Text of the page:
Southwest Community Health Center is set to transition patients to Virginia Garcia

CONNECTION PHOTO: COREY BUCHANAN - Southwest Community Health Center has served the uninsured in Southwest Portland since 2005.

Southwest Community Health Center recently announced that it would close its facility in Hillsboro, which opened in 2013 and has served more than 1,800 patients since. But according to SWCHC Executive Director Samira Godil, the changes to the nonprofit organization may not stop there.

Godil says SWCHC will begin transitioning Hillsboro patients to the Virginia Garcia Memorial Health Center in Hillsboro and plans to eventually transition patients of the Southwest Portland center to Virginia Garcia's new building in Beaverton, which will open in June. The building in Multnomah could then be sold and operated by a new owner, she said. Godil described the transition as a partnership between SWCHC and Virginia Garcia, but she said SWCHC may close entirely at some point soon.

"In the long run, I don't think Southwest Community Health Center will be there," Godil said.

SWCHC opened in Multnomah in 2005 and later opened the second center in Hillsboro. Both facilities provide uninsured residents in the area with medical care.

Godil said the recent decision to transition patients to Virginia Garcia was made in part due to receding public funding. And she said cuts to the Oregon ScreenWise program, which operates through the Oregon Health Authority and provides screenings for patients, hit the centers particularly hard.

Godil also said issues such as housing and the opioid epidemic have become more attractive to grant providers than serving the uninsured.

"(The Oregon ScreenWise program) was a chunk of our budget every year," Godil said. "Foundations have been focusing on other issues in the community, and this is a good option for the patients. Our goal and our mission is to best serve the patients."

Godil said the SWCHC board considered trying to certify the two centers as Federally Qualified Health Centers so that they could serve Medicaid patients as well as the uninsured, but ran into a few hurdles. For one, the center in Southwest Portland could not qualify as an FQHC because it is not located in a medically underserved location. And the Hillsboro market is crowded with other FQHCs.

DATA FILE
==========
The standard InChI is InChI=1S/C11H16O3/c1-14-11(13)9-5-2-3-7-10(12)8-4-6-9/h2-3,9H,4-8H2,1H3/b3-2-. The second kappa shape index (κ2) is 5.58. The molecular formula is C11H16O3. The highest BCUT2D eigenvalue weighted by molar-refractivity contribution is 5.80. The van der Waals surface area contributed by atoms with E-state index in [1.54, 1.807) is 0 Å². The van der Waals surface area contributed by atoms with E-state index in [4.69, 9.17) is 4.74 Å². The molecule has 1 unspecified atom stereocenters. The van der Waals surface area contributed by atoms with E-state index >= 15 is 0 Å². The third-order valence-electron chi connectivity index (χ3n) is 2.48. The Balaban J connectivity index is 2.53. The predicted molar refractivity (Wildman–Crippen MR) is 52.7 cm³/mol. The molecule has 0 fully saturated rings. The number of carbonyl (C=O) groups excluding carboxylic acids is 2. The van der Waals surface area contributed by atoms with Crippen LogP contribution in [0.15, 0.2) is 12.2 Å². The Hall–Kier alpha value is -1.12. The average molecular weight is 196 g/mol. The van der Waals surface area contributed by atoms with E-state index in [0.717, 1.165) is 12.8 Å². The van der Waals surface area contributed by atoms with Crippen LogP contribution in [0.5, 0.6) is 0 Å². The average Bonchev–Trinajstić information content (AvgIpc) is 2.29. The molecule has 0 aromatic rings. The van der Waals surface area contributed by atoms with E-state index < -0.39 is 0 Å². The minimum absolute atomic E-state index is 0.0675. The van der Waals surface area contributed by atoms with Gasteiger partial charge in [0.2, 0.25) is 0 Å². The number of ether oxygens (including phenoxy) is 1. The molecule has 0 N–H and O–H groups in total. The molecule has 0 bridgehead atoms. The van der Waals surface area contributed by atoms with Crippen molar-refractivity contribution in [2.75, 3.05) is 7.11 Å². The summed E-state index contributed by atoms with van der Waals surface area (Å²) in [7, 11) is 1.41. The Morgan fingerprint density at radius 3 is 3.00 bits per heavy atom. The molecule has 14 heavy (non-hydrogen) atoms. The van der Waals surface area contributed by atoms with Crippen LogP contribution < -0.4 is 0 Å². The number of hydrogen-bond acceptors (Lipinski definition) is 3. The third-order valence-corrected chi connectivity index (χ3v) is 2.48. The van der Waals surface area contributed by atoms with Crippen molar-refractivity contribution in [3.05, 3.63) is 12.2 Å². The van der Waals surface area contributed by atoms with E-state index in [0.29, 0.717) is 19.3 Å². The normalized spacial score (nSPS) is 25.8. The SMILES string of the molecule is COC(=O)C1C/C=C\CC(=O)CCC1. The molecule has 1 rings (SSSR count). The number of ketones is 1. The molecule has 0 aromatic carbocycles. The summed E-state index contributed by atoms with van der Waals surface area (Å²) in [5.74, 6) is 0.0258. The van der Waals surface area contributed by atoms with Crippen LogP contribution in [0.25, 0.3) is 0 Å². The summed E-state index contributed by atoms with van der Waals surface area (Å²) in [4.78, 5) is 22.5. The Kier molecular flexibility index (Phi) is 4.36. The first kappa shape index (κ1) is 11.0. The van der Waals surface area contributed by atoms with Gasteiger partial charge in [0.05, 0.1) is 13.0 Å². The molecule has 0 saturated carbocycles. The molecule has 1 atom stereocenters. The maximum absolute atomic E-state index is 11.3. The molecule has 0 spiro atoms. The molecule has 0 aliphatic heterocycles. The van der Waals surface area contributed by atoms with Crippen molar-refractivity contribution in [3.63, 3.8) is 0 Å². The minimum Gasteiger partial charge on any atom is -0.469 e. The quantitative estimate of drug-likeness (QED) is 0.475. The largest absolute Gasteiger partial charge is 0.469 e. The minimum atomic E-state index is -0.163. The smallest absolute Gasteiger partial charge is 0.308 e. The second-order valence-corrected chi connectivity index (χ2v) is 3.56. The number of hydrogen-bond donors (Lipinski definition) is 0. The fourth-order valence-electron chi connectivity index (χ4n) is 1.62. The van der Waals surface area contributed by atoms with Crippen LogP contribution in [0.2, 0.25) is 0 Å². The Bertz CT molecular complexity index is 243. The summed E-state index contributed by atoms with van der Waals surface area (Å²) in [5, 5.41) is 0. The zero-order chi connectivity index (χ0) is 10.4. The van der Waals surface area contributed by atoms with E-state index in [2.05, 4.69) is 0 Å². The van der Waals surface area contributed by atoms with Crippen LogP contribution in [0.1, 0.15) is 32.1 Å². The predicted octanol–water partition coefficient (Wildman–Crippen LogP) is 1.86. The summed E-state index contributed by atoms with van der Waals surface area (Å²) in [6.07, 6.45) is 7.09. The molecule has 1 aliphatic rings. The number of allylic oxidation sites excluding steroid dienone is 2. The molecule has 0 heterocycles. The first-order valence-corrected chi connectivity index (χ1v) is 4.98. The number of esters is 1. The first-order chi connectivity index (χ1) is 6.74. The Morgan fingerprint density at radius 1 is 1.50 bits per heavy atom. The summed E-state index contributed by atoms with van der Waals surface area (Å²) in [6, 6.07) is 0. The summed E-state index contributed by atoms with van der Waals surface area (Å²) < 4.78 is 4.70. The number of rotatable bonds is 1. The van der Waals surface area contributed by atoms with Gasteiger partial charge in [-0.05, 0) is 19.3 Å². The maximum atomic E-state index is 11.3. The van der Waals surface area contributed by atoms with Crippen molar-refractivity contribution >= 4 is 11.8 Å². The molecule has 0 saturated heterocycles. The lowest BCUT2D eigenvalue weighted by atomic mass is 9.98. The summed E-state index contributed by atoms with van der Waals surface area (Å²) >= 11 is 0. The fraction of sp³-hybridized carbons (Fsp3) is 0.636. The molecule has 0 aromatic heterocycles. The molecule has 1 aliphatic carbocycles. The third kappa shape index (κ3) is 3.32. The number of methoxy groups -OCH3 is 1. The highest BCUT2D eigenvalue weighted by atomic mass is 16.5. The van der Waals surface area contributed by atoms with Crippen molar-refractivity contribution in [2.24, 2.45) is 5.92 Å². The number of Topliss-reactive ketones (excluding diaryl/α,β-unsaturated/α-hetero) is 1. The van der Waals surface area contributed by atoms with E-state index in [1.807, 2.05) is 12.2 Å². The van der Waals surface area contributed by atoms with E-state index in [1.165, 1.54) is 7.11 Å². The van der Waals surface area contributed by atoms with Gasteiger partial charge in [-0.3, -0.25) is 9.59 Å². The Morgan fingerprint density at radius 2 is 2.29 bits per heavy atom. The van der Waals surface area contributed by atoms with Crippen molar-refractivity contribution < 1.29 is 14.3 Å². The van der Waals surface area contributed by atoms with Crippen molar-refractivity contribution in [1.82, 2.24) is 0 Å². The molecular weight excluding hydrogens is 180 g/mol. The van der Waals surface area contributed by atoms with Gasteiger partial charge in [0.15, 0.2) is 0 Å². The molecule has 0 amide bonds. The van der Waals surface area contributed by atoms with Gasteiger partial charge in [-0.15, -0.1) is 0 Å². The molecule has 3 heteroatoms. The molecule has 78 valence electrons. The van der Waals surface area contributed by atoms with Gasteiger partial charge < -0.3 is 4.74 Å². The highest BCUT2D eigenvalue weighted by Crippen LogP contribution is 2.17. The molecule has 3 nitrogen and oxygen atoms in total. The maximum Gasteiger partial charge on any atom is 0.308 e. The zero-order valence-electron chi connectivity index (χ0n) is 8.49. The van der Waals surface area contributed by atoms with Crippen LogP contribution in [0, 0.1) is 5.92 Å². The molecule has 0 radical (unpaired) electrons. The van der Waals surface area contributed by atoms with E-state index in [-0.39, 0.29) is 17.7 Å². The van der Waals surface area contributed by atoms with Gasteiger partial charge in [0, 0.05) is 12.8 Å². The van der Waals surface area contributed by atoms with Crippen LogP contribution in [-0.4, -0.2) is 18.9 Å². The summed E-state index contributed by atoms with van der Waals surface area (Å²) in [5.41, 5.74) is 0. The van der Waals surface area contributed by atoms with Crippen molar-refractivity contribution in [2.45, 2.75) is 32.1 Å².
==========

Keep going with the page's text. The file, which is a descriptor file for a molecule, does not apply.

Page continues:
"Having a third one (along with Virginia Garcia and the Neighborhood Health Center) does not make sense. We'd all be competing for the same patients," Godil said. "It's best that we join hands with somebody else."

Godil said Virginia Garcia treats a similar population to SWCHC and also provides more extensive services. Unlike SWCHC, Virginia Garcia provides dental, mental health and vision care and has a pharmacy.

"They are very culturally sensitive. They have a very professional approach. They have an excellent admin team, an excellent clinical team. They provide great care," she said.

Godil said SWCHC is still negotiating with Virginia Garcia about whether or not SWCHC staff will be included in the transition. She said the health center in Southwest Portland could be sold soon, but she is not sure what will happen with the building. Regardless, she said the majority of patients at the Southwest Portland center live in Beaverton or near Beaverton-Hillsdale Highway and that the commute to the Beaverton center won't be onerous for Southwest Portland residents.

"It's going to be a change for everybody, but I think change brings opportunity too, and I feel this change will be really great for our patients," Godil said.

Contact Connection reporter Corey Buchanan at 503-636-1281 or This email address is being protected from spambots. You need JavaScript enabled to view it..

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